A fishing vessel carrying 120 shark fins was boarded earlier today by the National Coast Guard Service of Costa Rica in the Pacific. The incident occurred in the province of Puntarenas, between Golfito and Punta Burica and not far from Punta Banco. This is the second such arrest made by the Coast Guard this month in the same area.
The boarding took place during an observation voyage by patrol boat B2-4. According to a news report by ADN Radio 90.7 FM, members of the Coast Guard assigned to Station Golfito boarded the fishing vessel Yamauke, registration number P-8969, registered in Costa Rica. “Yama-uke” is a romanized Japanese term that describes a block used in martial arts.
According to Station Chief Felix Villalobos, the four crew members of the Yamauke appeared to be nervous during the boarding. The FV Yamauke carried about a ton of legal catch of diverse species in her fish hold, but once the Coast Guard officers inspected the coolers they understood why the fishermen appeared anxious: One of the coolers contained 120 shark fins that had been crudely hacked off.
Shark fishing is legal in Costa Rica -within certain limits. The Coast Guard boarding team members, however, did not find any sharks aboard the FV Yamauke, a prima facie case of shark fin poaching and a violation of our Fishing Laws. Three adults and one minor were taken into custody, and the FV Yamauke was confiscated along with her catch. In these cases, the seized catch is immediately auctioned off once it has been recorded and prosecutors notified.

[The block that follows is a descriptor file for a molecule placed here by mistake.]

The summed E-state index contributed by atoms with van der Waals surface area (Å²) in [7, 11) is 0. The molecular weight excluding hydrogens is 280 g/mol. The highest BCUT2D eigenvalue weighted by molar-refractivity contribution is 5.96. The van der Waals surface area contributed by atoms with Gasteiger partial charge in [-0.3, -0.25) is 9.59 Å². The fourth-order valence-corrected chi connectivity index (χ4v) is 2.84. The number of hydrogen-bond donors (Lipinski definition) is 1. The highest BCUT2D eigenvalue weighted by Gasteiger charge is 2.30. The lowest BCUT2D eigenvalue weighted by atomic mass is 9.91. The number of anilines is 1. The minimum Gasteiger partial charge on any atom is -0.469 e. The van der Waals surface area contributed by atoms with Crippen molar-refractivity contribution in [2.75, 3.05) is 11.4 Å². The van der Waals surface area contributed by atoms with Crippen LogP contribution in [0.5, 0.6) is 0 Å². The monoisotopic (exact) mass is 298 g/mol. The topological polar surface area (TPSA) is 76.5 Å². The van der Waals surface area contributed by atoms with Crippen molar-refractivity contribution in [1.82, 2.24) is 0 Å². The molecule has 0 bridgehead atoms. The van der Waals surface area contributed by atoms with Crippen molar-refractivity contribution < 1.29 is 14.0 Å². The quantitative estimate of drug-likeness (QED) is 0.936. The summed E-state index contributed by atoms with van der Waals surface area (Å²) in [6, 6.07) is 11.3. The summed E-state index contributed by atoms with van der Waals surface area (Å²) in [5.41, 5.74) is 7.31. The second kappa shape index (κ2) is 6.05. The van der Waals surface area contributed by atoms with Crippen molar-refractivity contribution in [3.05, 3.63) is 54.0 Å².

Illegal Shark Fin Trade Under Scrutiny in the Americas
With regard to shark fin poaching, June has been a busy month -and not just for the Coast Guard. The Costa Rica Star reported on the arrest of the FV Elizabeth X just two weeks ago; 58 shark fins were confiscated in that case. A little over a week ago, President Laura Chinchilla met with her Colombian counterpart and pledged collaboration and increased vigilance against the malicious shark fin trade.
On June 20th, the National Assembly issued a report in which the Environmental Legislative Commission acknowledged that it had once again reviewed File Number 16890, a Special Investigation into the Shark Fin Trade in Costa Rica. This file has been floating around since July 2008, but the recent arrest of Sea Shepherd Conservation Society founder Paul Watson and his pending extradition has brought about a new focus of this issue.
Earlier this week, the government of Venezuela announced new legislation that prohibits shark finning and establishes a marine sanctuary for protection of the shark species.
In North America, jurisdictions in the United States and Canada are considering legislative measures to curb the shark fin trade. The State of Delaware passed a shark protection statute, but the New York Times reported from Albany that the NY Senate failed to act on a similar bill this year. Municipalities in Canada are considering a ban on the shark fin trade, but federal law is getting in their way, according to the Toronto Star.